Tom Loewy: MLK's legacy still a work in progress

Tom Loewy

Vie Maxwell was a typical 16-year-old high school junior during the late-winter, early spring months of 1968.

“I was thinking about my senior year coming up and part-time jobs for the summer,” she said Wednesday evening. “I was the typical teenager thinking teenaged stuff — about dances and boys.”

Maxwell has lived in Galesburg for 12 years and is 56. She recalled more detail about 1968 after a brief pause.

“I was really into reading. I read historical romances and I was really into Greek mythology. Overall, I must say I was looking forward to getting out of high school.”

Those thoughts changed on April 4, after Dr. Martin Luther King Jr. was shot and killed while standing on the second floor balcony of the Lorraine Motel in Memphis.

King had been in Memphis since March 30 to support striking sanitation workers.

“I remember hearing that Dr. King was shot and then, later, we heard he died,” she said. “I just remember wondering ‘what will black people do now.’ I remember wondering ‘who will lead us.’ I was wondering that as a black person and as just a person.

“King was so much more than a quote-unquote black leader.”

In the hours after King was pronounced dead at St. Joseph’s Hospital, riots broke out in cities across the country. The rage surprised Maxwell.

“I never thought there would be violence,” she said. “I had always admired Dr. King. I had never heard a black man take a stand like he did — a non-violent stand.

“He was non-violent, but he had a strength. He was very eloquent, very graceful. And he was really going out on a limb for black people and poor people and against the war.”

Maxwell saw a both overt and subtle racism in Chicago. At the age of 15 she and her parents moved from a black neighborhood on Chicago’s south side to a mixed neighborhood. Her father worked in a steel mill and mother worked in a sewing factory. She spent her junior and senior years of high school at Lindbloom Technical, a co-ed school in a white neighborhood.

There were always people who stared at Maxwell because of the color of her skin. Sometimes epithets rode on whispers and sideways glances.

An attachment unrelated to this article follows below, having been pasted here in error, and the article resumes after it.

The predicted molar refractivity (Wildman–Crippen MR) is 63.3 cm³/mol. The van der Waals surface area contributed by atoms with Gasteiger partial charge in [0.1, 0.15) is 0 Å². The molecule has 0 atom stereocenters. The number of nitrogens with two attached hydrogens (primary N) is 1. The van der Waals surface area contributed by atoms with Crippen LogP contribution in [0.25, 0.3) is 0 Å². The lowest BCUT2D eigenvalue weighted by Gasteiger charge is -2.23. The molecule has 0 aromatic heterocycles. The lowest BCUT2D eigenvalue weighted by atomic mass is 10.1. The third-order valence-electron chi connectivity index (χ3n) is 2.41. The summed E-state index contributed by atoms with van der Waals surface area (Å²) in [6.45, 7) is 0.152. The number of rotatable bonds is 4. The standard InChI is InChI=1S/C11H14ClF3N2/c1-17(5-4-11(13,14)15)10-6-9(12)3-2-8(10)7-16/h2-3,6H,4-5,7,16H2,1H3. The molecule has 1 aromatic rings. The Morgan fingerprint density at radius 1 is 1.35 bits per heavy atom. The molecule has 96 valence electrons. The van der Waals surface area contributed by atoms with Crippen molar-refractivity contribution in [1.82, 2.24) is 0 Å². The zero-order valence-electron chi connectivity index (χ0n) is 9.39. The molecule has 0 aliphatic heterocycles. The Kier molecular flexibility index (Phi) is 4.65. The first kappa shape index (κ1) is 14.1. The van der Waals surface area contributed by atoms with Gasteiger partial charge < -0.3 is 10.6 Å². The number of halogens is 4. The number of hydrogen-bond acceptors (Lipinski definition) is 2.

Within the year of the Maxwell family’s arrival, their mixed neighborhood became predominantly black. She saw people move away from Lindbloom, too. Confederate flags might not have been common sights in Chicago neighborhoods, but white flight was alive and well in cities large and small from Boston to Los Angeles.

“At the time of Dr. King’s death I felt that great progress was being made in the area of civil rights, and with this progress came a lot of suffering and pain,” Maxwell said. “I really didn’t understand why it was so hard for the white people of that time to see that black people were human beings and they should have the same rights as were afforded to them.

“Dr. King’s death hung as a dark cloud in my mind and I wondered if all the progress we had made would somehow become null and void. It appeared that anyone who had the interest of black people at heart were being snuffed out by the assassin’s bullet.”

Today, King’s deeds — the Montgomery Bus Boycott, the March on Washington, opposition to the Vietnam War and the Poor People’s Campaign, to name just a few — have been condensed into sound bites and film clips. His impact echoes down through time and offers a reminder of society’s progress and shortcomings.

Lorenzo Pugh is 26, works as the Regional Office of Education’s director of truancy and has lived in Galesburg most of his life. He never lived while King was alive.

“I think Dr. King was talked about more when I was kid, but I was a teenager before I was educated about him,” Pugh said. “He was, and still is, the standard of what it means to be a strong, educated, black man in America. I believe he set the standard for others to follow.”

Pugh is an African-American in a predominantly white setting. Like Maxwell, he said King offered a vision for all people.

“King left us with a hope for more people to realize that people are people, nobody is better then the next, it doesn’t matter what side of the tracks you’re from, your social status or race,” Pugh said. “Accept and respect people for who they are because every single individual is special in their own way.”

Bill Spilman is white and in his late 30s. Like Pugh, he’s spent most of his life in Galesburg and has come to see King as more than a civil rights leader.

“I was not aware until a few years ago of King’s work on the Poor People’s Campaign shortly before his death,” Spilman said. “I mostly see King as a civil rights leader, a voice for a movement that called for necessary change. But he was so much more than that, and provided hope to so many.”

On the evening before he was gunned down, King addressed a rally in the Mason Temple on the eve of a march to support the sanitation workers.

“... we’ve got to give ourselves to this struggle until the end. Nothing would be more tragic than to stop at this point in Memphis. We’ve got to see it through,” King said. “And when we have our march, you need to be there. If it means leaving work, if it means leaving school — be there. Be concerned about your brother. You may not be on strike. But either we go up together, or we go down together.

“Let us develop a kind of dangerous unselfishness.”

Those words are part of what is commonly called King’s “I’ve been to the Mountaintop” address. He’s still waiting for all of us.

Tom Loewy can be reached at